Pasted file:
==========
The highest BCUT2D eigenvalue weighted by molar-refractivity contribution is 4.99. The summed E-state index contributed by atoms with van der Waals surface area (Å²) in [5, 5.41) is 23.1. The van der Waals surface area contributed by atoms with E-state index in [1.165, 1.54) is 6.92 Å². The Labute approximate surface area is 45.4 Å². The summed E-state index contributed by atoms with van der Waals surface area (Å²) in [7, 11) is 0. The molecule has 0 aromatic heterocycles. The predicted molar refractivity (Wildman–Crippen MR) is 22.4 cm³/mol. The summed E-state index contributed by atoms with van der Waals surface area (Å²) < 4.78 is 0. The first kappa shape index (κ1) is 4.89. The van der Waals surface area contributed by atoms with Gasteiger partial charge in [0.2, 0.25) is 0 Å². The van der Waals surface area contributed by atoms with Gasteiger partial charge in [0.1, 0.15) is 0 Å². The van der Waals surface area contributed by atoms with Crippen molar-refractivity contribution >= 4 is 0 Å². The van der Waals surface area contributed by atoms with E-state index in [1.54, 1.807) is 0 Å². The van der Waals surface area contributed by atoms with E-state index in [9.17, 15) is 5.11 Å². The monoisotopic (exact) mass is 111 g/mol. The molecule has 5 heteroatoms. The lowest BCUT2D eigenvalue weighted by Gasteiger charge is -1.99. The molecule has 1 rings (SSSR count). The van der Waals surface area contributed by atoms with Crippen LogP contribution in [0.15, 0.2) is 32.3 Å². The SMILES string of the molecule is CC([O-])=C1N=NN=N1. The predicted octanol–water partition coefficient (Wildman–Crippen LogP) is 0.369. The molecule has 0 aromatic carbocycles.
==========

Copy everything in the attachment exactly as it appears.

The highest BCUT2D eigenvalue weighted by molar-refractivity contribution is 4.99. The summed E-state index contributed by atoms with van der Waals surface area (Å²) in [5, 5.41) is 23.1. The van der Waals surface area contributed by atoms with E-state index in [1.165, 1.54) is 6.92 Å². The Labute approximate surface area is 45.4 Å². The summed E-state index contributed by atoms with van der Waals surface area (Å²) in [7, 11) is 0. The molecule has 0 aromatic heterocycles. The predicted molar refractivity (Wildman–Crippen MR) is 22.4 cm³/mol. The summed E-state index contributed by atoms with van der Waals surface area (Å²) < 4.78 is 0. The first kappa shape index (κ1) is 4.89. The van der Waals surface area contributed by atoms with Gasteiger partial charge in [0.2, 0.25) is 0 Å². The van der Waals surface area contributed by atoms with Gasteiger partial charge in [0.1, 0.15) is 0 Å². The van der Waals surface area contributed by atoms with Crippen molar-refractivity contribution >= 4 is 0 Å². The van der Waals surface area contributed by atoms with E-state index in [1.54, 1.807) is 0 Å². The van der Waals surface area contributed by atoms with E-state index in [9.17, 15) is 5.11 Å². The monoisotopic (exact) mass is 111 g/mol. The molecule has 5 heteroatoms. The lowest BCUT2D eigenvalue weighted by Gasteiger charge is -1.99. The molecule has 1 rings (SSSR count). The van der Waals surface area contributed by atoms with Crippen LogP contribution in [0.15, 0.2) is 32.3 Å². The SMILES string of the molecule is CC([O-])=C1N=NN=N1. The predicted octanol–water partition coefficient (Wildman–Crippen LogP) is 0.369. The molecule has 0 aromatic carbocycles.